Hyperspectral remote sensing for mapping species and community composition in a diverse tropical forest
Understanding the main drivers of community compositional change at different spatial scales is an important goal in ecology, but the limited spatial extent of much ecological field work hampers our ability to explore broad-scale patterns in canopy structure, function, and biodiversity. However, recent developments in airborne hyperspectral remote sensing (imaging spectroscopy) combined with advances in classification methods have made it possible to remotely identify crowns of individual tree species, even within highly diverse tropical forest canopies. We used high-fidelity airborne imaging spectroscopy to identify crowns of 23 canopy tree species across the diverse tropical forest of Barro Colorado Island (BCI) in Panama. We then used these species maps along with detailed elevation, soil, and forest history maps to identify the primary gradients of tree species turnover and the primary environmental drivers of this community turnover across the island.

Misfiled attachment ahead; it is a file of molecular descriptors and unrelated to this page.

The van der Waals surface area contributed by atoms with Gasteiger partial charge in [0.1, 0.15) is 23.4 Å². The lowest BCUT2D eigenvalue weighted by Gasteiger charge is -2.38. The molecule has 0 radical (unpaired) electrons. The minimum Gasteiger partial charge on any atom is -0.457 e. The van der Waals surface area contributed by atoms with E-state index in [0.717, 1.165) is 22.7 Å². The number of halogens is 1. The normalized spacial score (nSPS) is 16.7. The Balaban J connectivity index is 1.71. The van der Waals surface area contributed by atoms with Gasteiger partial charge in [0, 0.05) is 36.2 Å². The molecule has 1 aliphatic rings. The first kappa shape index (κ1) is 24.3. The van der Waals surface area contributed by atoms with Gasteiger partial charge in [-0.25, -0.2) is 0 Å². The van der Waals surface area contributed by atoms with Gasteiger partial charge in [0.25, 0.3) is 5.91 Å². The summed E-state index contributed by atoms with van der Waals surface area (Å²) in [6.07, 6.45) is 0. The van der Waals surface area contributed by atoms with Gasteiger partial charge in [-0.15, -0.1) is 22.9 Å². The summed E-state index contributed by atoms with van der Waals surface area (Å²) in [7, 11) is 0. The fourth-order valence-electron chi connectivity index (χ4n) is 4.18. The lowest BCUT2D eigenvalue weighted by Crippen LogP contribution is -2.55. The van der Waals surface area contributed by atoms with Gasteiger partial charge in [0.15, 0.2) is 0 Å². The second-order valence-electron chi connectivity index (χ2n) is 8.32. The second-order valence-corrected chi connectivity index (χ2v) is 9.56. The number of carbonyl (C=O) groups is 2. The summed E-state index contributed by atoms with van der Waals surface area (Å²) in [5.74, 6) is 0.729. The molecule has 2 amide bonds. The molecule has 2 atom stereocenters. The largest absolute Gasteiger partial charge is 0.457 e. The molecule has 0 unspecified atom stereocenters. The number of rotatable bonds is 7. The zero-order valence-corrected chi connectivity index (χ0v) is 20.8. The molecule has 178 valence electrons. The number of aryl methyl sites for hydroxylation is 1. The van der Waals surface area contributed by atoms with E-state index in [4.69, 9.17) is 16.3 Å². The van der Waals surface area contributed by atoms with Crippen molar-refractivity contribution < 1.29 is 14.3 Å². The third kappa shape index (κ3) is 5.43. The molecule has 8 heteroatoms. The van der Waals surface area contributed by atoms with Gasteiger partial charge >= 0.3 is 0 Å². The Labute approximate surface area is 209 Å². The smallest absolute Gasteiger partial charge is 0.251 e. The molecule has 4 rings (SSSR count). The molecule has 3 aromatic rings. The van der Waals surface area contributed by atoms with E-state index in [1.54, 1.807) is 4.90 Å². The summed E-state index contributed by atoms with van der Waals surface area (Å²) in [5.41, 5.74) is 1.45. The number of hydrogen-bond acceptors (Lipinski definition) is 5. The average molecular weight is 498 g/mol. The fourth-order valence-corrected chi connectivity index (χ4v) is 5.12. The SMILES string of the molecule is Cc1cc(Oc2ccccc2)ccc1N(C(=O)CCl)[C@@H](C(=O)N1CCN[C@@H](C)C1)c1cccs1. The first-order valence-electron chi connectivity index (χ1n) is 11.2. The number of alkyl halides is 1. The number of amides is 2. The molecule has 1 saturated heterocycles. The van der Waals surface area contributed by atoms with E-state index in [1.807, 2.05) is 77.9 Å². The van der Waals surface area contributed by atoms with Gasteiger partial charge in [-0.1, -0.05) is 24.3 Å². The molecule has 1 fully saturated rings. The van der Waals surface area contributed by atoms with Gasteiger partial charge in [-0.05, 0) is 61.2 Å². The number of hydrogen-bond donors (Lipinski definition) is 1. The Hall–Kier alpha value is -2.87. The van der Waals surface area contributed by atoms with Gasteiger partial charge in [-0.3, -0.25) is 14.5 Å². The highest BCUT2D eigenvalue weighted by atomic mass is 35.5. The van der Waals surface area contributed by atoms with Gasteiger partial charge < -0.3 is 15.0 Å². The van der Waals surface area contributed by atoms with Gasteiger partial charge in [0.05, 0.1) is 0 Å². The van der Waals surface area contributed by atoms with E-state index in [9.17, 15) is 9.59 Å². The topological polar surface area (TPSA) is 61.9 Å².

We found that our remote species classification model was able to detect the 23 focal species with producer’s accuracies 68–97% at the pixel level. The mapped crowns allowed us to identify the main axes of community turnover across the island and the primary environmental drivers of this turnover, revealing a primary community compositional gradient corresponding to variation in slope and geological substrate. Our results demonstrate the ability of airborne remote sensing technology to identify large numbers of tree species within a diverse tropical forest canopy, opening these ecosystems to examination at broad spatial scales not previously possible.